McHenry Western Lake County EMS System Optional CE - EMT July 2014 Chest Trauma

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1 McHenry Western Lake County EMS System Optional CE - EMT July 2014 Chest Trauma Thoracic trauma accounts for about 10% of all trauma and approximately 25% of all trauma deaths. In addition chest trauma is a major contributor in another 50% of deaths. In order to look at injures let us first review the A & P of the thorax. Anatomy and Physiology of the Thorax The rib cage, intercostal muscles and costal cartilage form the basic structure of the chest wall. The thoracic skeleton consists of 12 pairs of C-shaped ribs (ribs 1-7 join the sternum with cartilage end points, ribs 8-10 join the sternum with combined cartilage at the 7 th rib and ribs have no anterior attachment) and the sternum (manubrium, body and xiphoid process). Neurovascular bundles comprised of an intercostal nerve, artery and vein, run along the inferior margin of each rib. The inner lining of the chest wall is the parietal pleura. Visceral pleura covers the major thoracic organs. Between the two is a potential space with a small amount of lubrication fluid. The anterior chest wall also contains the pectoralis major and minor muscles as well as the clavicle at it s superior border. Posteriorly, the scapula provides added protection to the superior thorax. The trachea is a hollow and cartilage supported structure. The right and left bronchi extend from the trachea and enter the respective lungs at the pulmonary hilum where the pulmonary arteries and veins also enter. They further subdivide and terminate as alveoli. The alveoli have a single cell membrane and this is where gas exchange takes place. The chest wall has two important functions: to assist in the mechanics of respiration and to protect the intrathoracic organs. Adequate ventilation is accomplished by creating negative intrathoracic pressure during inspiration and positive pressure during expiration. During inspiration, a combination of diaphragmatic excursion and contraction of

2 intercostal muscles to raise the ribs in a bucket-handle fashion increases intrathoracic volume and decreases intrathoracic pressure, which then pulls air passively into the lungs. In expiration, this process is reversed; all the muscles relax and intrathoracic pressure passively increases and volume decreases, forcing air out of the lungs. The mediastinum is an anatomic division of the thorax extending from the diaphragm inferiorly to the thoracic inlet superiorly. It borders include the sternum anteriorly, the vertebral column posteriorly, and the parietal pleura laterally. Contained within the mediastinum are the heart, aorta, vena cava, trachea, and esophagus. The diaphragm constitutes the floor of the thoracic cavity. The diaphragm exhibits substantial movement with inspiration and expiration, and thus posttraumatic pain in the lower thorax may reflect intraabdominal as well as intrathoracic injury. Pathophysiology of Trauma Trauma to the chest is caused either by a blunt or penetrating force. Blunt trauma results from kinetic energy forces. The mechanisms along with predicted injuries can be divided into three groups. Blasts, where pressure waves cause tissue disruption, tear blood vessels and disrupt alveolar tissue. It also can cause disruption of the tracheobronchial tree and cause rupture of the diaphragm.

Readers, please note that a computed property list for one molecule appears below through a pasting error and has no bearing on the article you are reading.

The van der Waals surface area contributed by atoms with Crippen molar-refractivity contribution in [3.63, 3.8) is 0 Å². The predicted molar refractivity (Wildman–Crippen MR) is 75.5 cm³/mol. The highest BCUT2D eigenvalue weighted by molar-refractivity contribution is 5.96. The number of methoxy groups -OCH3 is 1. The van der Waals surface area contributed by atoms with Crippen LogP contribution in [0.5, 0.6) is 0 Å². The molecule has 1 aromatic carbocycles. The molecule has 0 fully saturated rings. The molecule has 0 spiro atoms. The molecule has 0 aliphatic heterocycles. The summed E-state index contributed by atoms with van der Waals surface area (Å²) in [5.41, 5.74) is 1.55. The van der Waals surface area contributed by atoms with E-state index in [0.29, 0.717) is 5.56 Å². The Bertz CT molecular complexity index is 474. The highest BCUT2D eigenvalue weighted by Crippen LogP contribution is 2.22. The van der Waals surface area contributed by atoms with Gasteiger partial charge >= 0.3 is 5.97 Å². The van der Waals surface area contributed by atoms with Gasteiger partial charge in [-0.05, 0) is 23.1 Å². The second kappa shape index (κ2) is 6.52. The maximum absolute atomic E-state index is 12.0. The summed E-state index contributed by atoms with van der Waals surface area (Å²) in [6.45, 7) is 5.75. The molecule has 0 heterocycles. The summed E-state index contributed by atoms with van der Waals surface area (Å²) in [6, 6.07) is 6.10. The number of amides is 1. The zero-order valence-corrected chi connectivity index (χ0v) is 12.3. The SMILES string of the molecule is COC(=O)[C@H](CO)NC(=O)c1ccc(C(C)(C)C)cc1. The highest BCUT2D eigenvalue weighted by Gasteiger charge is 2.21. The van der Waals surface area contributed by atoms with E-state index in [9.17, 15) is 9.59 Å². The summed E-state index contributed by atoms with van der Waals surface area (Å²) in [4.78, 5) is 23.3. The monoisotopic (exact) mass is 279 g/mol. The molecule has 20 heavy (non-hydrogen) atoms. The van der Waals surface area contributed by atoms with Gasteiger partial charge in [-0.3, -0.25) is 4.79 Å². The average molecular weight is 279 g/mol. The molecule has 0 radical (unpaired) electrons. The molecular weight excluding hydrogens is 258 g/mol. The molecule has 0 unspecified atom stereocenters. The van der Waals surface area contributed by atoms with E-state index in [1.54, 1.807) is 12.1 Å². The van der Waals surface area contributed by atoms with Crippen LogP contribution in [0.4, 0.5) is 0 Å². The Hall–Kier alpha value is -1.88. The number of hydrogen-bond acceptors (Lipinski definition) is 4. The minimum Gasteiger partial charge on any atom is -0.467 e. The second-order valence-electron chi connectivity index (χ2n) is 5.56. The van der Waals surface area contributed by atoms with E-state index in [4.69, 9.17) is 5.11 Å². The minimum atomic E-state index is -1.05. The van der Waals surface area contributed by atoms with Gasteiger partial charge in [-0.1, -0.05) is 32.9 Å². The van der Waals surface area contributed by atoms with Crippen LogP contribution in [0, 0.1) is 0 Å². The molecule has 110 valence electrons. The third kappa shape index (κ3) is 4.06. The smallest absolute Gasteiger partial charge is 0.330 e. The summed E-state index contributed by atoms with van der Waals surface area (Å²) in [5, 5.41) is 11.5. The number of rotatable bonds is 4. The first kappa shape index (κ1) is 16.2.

3 Crushes, where the body is compressed between an object and a hard surface. It causes direct injury to the chest wall and internal subjects. Decelerations, where the body in motion strikes a fixed object. Causing blunt trauma to the chest wall and the internal structures continue in motion causing shearing injuries. Penetrating trauma is divided into three classes: low energy, high energy and shot gun. Low energy (arrows, knives, handguns). Injury is caused by direct contact and cavitation. High energy (military, hunting rifle, high powered hand guns). Injuries resulting in extensive injury due to increased pressure cavitation. Shotgun. Injury severity based upon the distance to the victim and the caliber of shot. Divided into 3 categories: Type I, > 7 meters from weapon resulting in soft tissue injury; Type II, 2 7 meters from weapon causing penetration into deep fascia and some internal organs; Type III, < than 3 meters from the weapon causing massive tissue destruction.